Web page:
Get Involved: Rebuilding Together-St. Louis
The local arm of this national volunteer org is revitalizing St. Louis neighborhoods, one home at a time.
For many individuals and families, especially those in low-income households, the elderly and the disabled, taking care of their home can be something they simply cannot do on their own. More than 30 years ago, a group of like-minded citizens in Midland, Texas wanted to fix up the dilapidated homes in their community. Nine years later, the program, then called “Christmas in April” (named after an early home recipient told a reporter that receiving the services was like having “Christmas in April”), had spread to Washington D.C., where members of the Cabinet and other officials were active volunteers.
In 1992, Rebuilding Together was incorporated in St. Louis. One year later, the organization had 105 volunteers who helped work on five homes. Now, nearly 20 years later, the organization has grown to help even more homeowners in need; to date, Rebuilding Together-St. Louis has helped over 2,000 homeowners. “The need for Rebuilding Together’s services have never been greater,” says Laura Hurt, Associate Executive Director of Rebuilding Together-St. Louis. “We make it possible for homeowners to remain in safe and healthy homes, keep their independence and preserve home equity, which in many cases is the sole source of personal wealth for these struggling families.”
Homeowners In Need
Homeowners in need of assistance from Rebuilding Together-St. Louis must fill out an application and supply supporting documents to the organization. Nonprofit organizations that have facilities in need of repairs can also apply. Once approved, members of the board, staff and volunteers evaluate the home. All repairs are paid for by monetary donations or in-kind donations from businesses, foundations, other service organizations and individuals at no cost to the homeowners.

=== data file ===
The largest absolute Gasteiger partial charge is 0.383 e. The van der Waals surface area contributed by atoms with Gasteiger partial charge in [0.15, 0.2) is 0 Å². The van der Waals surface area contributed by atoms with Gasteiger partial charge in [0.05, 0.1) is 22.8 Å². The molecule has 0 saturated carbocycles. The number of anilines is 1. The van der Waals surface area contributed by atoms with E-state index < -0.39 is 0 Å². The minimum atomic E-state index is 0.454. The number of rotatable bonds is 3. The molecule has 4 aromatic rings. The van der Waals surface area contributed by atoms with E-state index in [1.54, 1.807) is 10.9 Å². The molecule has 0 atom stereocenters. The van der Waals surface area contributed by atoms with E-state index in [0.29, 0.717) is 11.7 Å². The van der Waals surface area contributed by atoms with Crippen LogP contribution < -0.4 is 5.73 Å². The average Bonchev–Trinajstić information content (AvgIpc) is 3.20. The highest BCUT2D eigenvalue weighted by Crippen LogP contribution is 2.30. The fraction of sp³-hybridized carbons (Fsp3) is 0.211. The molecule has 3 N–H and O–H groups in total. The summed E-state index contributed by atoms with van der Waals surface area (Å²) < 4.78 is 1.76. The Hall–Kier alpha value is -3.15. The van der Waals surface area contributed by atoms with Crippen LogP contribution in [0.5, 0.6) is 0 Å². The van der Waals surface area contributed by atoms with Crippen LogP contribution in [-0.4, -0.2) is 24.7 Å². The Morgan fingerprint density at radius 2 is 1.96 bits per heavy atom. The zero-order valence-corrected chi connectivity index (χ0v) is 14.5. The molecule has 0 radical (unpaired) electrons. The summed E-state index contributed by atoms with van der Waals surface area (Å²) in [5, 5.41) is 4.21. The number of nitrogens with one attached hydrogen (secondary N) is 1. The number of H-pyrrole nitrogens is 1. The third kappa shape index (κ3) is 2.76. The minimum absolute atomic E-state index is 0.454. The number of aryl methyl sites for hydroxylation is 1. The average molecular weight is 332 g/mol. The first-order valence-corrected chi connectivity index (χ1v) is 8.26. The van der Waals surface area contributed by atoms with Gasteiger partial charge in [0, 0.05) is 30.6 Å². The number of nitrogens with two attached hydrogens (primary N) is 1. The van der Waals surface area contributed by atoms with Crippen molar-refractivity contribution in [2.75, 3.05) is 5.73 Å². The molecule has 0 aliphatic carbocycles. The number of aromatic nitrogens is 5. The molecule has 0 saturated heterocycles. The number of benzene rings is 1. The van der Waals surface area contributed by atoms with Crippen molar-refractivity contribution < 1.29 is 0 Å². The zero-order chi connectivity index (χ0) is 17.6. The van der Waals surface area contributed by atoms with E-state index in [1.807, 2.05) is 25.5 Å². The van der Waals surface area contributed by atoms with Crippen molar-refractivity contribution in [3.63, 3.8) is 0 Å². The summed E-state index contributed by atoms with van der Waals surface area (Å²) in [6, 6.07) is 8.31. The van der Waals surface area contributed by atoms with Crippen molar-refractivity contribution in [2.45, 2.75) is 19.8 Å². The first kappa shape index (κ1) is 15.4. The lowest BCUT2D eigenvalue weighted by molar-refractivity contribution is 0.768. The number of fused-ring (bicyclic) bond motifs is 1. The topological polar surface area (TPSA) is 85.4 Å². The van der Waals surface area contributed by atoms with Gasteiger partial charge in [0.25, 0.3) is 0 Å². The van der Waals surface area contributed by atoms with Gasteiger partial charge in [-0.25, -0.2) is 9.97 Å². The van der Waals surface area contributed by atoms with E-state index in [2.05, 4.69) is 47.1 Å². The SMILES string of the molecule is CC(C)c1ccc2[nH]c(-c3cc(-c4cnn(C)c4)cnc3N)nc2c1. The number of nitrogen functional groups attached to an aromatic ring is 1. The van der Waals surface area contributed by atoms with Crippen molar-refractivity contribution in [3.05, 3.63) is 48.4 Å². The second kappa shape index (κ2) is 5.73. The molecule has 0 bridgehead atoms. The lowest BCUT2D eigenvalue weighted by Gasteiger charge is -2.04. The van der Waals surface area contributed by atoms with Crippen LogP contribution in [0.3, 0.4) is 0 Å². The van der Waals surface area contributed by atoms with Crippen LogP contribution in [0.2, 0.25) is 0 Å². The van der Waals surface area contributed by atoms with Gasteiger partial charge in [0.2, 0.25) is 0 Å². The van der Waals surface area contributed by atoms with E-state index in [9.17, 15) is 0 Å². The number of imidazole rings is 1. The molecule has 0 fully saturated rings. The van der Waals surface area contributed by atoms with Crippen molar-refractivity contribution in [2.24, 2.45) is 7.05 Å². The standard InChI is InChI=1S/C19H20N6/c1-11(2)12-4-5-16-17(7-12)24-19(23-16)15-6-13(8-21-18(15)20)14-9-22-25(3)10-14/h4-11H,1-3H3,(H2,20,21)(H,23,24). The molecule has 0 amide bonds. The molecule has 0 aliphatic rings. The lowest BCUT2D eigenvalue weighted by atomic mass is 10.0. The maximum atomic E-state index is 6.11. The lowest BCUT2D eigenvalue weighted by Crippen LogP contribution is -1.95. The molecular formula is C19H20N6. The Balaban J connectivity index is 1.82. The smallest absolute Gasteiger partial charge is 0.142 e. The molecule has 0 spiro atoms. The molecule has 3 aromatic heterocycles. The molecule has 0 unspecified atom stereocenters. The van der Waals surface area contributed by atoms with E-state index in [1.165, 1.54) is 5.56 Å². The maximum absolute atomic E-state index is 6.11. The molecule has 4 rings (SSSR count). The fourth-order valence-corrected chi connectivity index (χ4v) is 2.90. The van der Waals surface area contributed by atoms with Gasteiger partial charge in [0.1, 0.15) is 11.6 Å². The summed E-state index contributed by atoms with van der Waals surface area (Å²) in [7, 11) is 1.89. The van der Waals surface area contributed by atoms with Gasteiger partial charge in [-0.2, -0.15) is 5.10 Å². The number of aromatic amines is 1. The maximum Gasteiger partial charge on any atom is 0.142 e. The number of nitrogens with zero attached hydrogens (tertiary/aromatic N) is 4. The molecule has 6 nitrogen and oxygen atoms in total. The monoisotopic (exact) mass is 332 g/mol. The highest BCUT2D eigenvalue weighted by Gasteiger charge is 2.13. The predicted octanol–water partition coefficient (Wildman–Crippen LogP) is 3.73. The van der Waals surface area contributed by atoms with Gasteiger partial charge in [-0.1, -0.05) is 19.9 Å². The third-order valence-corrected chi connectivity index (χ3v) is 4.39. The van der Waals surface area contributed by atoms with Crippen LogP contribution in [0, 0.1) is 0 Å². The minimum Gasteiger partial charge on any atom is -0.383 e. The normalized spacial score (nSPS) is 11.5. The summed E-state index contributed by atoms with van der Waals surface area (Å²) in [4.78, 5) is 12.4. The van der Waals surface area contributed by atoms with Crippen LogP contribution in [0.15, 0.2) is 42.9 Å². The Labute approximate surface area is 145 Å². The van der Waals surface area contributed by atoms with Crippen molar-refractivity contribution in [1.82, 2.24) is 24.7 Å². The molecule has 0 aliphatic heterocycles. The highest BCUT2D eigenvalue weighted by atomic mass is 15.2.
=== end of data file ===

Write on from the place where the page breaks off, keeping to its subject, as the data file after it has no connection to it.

The Difference A Day Makes
Each Rebuilding Together affiliate holds an annual Rebuilding Day where hundreds of volunteers make home repairs across the city. The blitz may be a single day, but the impact is profound, both for homeowners and volunteers. RT-STL held its Rebuilding Day in May where 2,500 volunteers helped paint, plaster, glaze, clean and repair 100 homes in eight hours.
The one-day volunteering opportunity that the Rebuilding Day offers is attractive to busy professionals who may have limited time, but who still very much want to give back. However, Hurt says, Rebuilding Together needs volunteers year round for ongoing projects. Some repairs—leaky roofs, malfunctioning toilets, crumbling stairways—pose safety or health concerns and cannot wait until Rebuilding Day. Handy individuals can join the Rebuilding Together Express team to help remedy these needs on an ongoing basis. Those who aren’t as confident in their hammer-swinging abilities can still help. Skilled wordsmiths can assist with the grant-writing process; social butterflies can help plan special events and fundraisers; people-persons can help with public relations efforts; those who like to organize will be a great asset in Rebuilding Together’s office, making calls, answer phones, enter data, prepare mailings and filing.
For more info on how you can get involved with Rebuilding Together-St. Louis, log on to rebuildingtogether-stl.org.
Photo credit: By Jay David, courtesy of Rebuilding Together-St. Louis